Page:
2. Talk about the preschool to elementary transition.
Brittany: Just like going from home to elementary school is a big deal, so is transitioning from a preschool environment to an elementary environment. This time can be full of anxiety for parents and kids as their whole worlds are being rocked.
What do you do to prepare?
Brittany: There should be tons of communication with parents and leaders. Have the preschool small group leaders talk with the elementary small group leaders.
Talk about phase appropriateness and what these kids can do. It’s easy to forget that rising kindergarteners can’t read, and may not even be able to use scissors. Don’t hand them a regular glue bottle.
Hey—They may still be eating glue. Or using it as lipstick.
As an elementary leader, how do you help with the preschool to elementary transition?
Dan: If you’re an elementary director working with a separate preschool director, be proactive. (If they’re both you, have that conversation with yourself!) The transition should happen way sooner than you think it should—three months in advance.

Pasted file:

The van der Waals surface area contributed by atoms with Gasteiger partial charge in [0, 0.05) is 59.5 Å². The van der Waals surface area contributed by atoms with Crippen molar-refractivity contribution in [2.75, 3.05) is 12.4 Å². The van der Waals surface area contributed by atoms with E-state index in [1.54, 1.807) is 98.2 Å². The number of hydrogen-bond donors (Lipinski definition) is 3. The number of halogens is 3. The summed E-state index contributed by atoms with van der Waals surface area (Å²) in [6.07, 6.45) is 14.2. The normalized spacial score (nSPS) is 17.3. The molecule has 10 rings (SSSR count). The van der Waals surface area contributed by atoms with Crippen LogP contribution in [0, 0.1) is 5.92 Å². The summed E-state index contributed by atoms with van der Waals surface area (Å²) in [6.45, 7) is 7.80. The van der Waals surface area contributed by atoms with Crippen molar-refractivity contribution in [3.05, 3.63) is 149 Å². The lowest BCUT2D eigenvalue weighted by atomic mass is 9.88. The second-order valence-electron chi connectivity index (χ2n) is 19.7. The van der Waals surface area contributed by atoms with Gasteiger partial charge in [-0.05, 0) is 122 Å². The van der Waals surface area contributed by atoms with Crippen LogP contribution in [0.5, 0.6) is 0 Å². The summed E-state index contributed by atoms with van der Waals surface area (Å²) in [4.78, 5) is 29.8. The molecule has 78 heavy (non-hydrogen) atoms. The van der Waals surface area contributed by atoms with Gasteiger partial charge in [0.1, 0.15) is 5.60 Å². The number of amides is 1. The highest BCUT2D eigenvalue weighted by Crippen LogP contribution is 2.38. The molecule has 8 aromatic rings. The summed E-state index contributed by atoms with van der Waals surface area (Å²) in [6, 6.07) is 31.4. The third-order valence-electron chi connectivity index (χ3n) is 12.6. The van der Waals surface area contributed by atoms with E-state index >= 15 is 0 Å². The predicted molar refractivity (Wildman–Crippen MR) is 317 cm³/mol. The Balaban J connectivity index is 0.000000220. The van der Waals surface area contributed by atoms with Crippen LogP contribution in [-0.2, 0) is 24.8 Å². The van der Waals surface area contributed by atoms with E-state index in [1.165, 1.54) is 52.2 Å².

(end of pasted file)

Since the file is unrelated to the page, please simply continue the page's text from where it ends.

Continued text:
How do small groups look in preschool versus elementary? Movement versus stationary, etc.
Consider your walk-in music. If your elementary music is slamming with lights and pumping music, it can be totally overwhelming for kindergarteners. Use some music that’s been in their environment for familiarity. Lights up a little more, music backed off.
The transition can take two months, especially with inconsistent attendance patterns.
Dan’s church opened a new kidmin building while he was leading. They had a special new environment with a large room just for K/1. It was too overwhelming and all the kindergarteners immediately started crying. They had to create a special smaller entry space with stations for the kindergartens.
Brittany: During the transitional months, if possible, give kindergarteners their own room or space within the larger environment.
Gina: Give them a separate space if you have a room, but if you don’t, create a space within a space.
Dan: Use Pipe and drape or play panels.
Brittany: Get the kindergartners in the room first so they can sit up front and don’t have to walk through all the big kids. It’s calmer when they walk in. They don’t see the “scary stuff” behind them.
Kellen: During the transition, subdue your fantasy of what the room could be to meet the kids on their level.